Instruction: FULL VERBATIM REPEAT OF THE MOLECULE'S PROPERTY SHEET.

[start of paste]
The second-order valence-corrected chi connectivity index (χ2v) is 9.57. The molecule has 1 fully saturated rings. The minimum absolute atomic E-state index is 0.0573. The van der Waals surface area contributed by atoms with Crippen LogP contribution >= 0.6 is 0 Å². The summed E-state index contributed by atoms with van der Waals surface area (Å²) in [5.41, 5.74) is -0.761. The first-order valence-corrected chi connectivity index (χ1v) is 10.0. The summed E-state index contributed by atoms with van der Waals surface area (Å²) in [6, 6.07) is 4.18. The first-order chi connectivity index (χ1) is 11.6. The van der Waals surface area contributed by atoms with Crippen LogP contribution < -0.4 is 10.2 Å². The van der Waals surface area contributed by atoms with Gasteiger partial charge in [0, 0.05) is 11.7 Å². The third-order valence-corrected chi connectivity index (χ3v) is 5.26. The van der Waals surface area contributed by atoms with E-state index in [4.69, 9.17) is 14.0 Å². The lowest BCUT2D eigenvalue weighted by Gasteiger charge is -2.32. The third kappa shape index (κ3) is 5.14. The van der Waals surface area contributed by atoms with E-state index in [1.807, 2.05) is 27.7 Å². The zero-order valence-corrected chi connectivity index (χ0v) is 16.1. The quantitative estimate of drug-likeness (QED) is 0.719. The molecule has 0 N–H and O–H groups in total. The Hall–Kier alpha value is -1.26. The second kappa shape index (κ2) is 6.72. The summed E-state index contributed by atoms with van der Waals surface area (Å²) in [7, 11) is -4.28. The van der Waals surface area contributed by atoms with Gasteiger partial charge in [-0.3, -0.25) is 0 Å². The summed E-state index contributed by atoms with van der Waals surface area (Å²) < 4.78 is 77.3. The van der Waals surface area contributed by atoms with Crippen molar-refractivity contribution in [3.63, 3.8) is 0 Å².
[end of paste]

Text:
The second-order valence-corrected chi connectivity index (χ2v) is 9.57. The molecule has 1 fully saturated rings. The minimum absolute atomic E-state index is 0.0573. The van der Waals surface area contributed by atoms with Crippen LogP contribution >= 0.6 is 0 Å². The summed E-state index contributed by atoms with van der Waals surface area (Å²) in [5.41, 5.74) is -0.761. The first-order valence-corrected chi connectivity index (χ1v) is 10.0. The summed E-state index contributed by atoms with van der Waals surface area (Å²) in [6, 6.07) is 4.18. The first-order chi connectivity index (χ1) is 11.6. The van der Waals surface area contributed by atoms with Crippen LogP contribution < -0.4 is 10.2 Å². The van der Waals surface area contributed by atoms with Gasteiger partial charge in [0, 0.05) is 11.7 Å². The third-order valence-corrected chi connectivity index (χ3v) is 5.26. The van der Waals surface area contributed by atoms with E-state index in [4.69, 9.17) is 14.0 Å². The lowest BCUT2D eigenvalue weighted by Gasteiger charge is -2.32. The third kappa shape index (κ3) is 5.14. The van der Waals surface area contributed by atoms with E-state index in [1.807, 2.05) is 27.7 Å². The zero-order valence-corrected chi connectivity index (χ0v) is 16.1. The quantitative estimate of drug-likeness (QED) is 0.719. The molecule has 0 N–H and O–H groups in total. The Hall–Kier alpha value is -1.26. The second kappa shape index (κ2) is 6.72. The summed E-state index contributed by atoms with van der Waals surface area (Å²) in [7, 11) is -4.28. The van der Waals surface area contributed by atoms with Gasteiger partial charge in [-0.3, -0.25) is 0 Å². The summed E-state index contributed by atoms with van der Waals surface area (Å²) < 4.78 is 77.3. The van der Waals surface area contributed by atoms with Crippen molar-refractivity contribution in [3.63, 3.8) is 0 Å².